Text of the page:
Christmas not so merry for alleged eBay swindler

It was a sting worthy of Paul Newman and Robert Redford. Earlier this month, Eric Smith, a 21-year-old student at the University of New Orleans, pulled a fast one on Melvin Christmas, a Chicago man who allegedly swindled him out of a brand new PowerBook.

          It was a sting worthy of Paul Newman and Robert Redford.

          Earlier this month, Eric Smith, a 21-year-old student at the University of New Orleans, pulled a fast one on Melvin Christmas, a Chicago man who allegedly swindled him out of a brand new Apple Computer Macintosh PowerBook G4 867.

          Here's what happened, according to police, information from Smith's personal website and an interview with the college student:

          Shortly after purchasing the brand new PowerBook for about $US2300 at the end of November, just after they were released by Apple, Smith decided the laptop was too expensive to keep and put it up for sale on eBay. He asked for a buy-it-now price of $US2950. In addition to the brand new computer, he included an Airport wireless base station "and a bunch of other knick-knacks" to justify the higher price.

          Smith said he received several emails from potential buyers, one of whom, a man who called himself Steve Matthews, offered to buy the laptop for $US2900. Matthews told Smith he wanted the machine as a birthday present for his son, who was also in college.

          Matthews said he could pay COD for the PowerBook, and Smith agreed and shipped it via FedEx to a Chicago address. On November 21, a man named "Paul Smith" gave the driver a cashier's check from LaSalle Bank in Chicago for $US3052.78 -- a counterfeit check that ultimately bounced.

          When the college student tried to track the buyer down, he ran into dead end after dead end. All he had was a cellphone number, an email address and the Chicago address -- which turned out to be just a drop-off point -- where he had shipped the computer.

          He contacted the authorities but said the FBI and the Secret Service weren't interested in the case because it didn't involve a large amount of money. Chicago police took a report but didn't pursue the matter further, Smith said.

          So he took matters into his own hands. On December 1, he posted what information he had on various internet message boards and soon after received offers of help from a number of fellow Macintosh users.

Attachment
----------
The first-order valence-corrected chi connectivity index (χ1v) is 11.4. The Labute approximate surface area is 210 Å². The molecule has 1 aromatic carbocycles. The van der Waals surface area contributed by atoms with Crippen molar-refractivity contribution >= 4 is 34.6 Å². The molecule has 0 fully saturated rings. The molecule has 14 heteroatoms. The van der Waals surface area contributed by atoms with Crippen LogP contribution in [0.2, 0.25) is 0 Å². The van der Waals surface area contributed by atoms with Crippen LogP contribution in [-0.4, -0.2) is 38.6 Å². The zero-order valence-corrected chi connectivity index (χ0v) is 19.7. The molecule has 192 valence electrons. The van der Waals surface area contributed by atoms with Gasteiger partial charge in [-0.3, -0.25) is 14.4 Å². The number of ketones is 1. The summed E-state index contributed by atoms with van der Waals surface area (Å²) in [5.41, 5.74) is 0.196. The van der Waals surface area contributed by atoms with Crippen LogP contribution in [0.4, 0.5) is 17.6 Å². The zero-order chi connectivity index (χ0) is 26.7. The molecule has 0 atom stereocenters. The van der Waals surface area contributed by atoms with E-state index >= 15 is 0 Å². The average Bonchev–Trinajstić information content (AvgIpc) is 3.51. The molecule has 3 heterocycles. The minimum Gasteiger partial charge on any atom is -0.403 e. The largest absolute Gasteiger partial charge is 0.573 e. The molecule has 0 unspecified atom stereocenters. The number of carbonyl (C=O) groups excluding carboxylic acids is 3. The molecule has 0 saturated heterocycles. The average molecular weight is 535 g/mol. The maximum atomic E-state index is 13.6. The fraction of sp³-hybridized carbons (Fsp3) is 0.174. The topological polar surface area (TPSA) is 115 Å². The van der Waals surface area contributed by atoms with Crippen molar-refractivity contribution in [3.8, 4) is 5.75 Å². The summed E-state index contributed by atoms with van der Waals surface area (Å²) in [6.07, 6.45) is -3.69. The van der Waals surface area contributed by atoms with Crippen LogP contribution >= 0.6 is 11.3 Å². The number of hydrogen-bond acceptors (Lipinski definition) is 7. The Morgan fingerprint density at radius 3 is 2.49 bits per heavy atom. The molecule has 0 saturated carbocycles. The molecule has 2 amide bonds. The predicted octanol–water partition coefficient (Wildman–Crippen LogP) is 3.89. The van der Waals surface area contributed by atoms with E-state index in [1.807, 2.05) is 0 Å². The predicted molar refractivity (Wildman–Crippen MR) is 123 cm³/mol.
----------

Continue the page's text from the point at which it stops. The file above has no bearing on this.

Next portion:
With their help, he found that the cellphone was registered to Christmas, who lived in Chicago. He also got a response from someone who said he and others had also been the victims of similar scams.

          Smith decided to catch a thief by running a con game of his own. Using his girlfriend's eBay account, Smith said he set up another computer auction, hoping that Christmas would take the bait. He allegedly did. This time, Christmas asked that the laptop be shipped to Markham, Illinois, a suburb of Chicago.

          Smith called the Markham Police Department and spoke with Sergeant Jim Knapp, who agreed to try and find the elusive Christmas.

          "I called FedEx and arranged to pose as one of their drivers to make the delivery to Christmas," Knapp said. "After he signed for the package and handed me the counterfeit check, I placed him under arrest. I found two more similar checks on his dining room table made out to UPS."

          Last Thursday, Christmas was charged with two counts of forgery, Knapp said. Yesterday, Knapp said he wasn't sure if Christmas was still in custody or had made bail, even as police tried to determine whether Christmas was part of a larger theft ring.

          A man who answered the telephone at the Chicago home of a Melvin Christmas said that Christmas wasn't in.

          As for Smith, he said he will probably never see his money or his PowerBook again. As he said on his website, where he detailed the entire case: "Sgt. Knapp said the guy was cooperating and he was going to try to recover my laptop. I'm hopeful, but I don't expect it."

Join the newsletter!

Error: Please check your email address.

Tags swindler

More about AppleApple ComputereBayFBIFedExNewman

Show Comments

Market Place

[]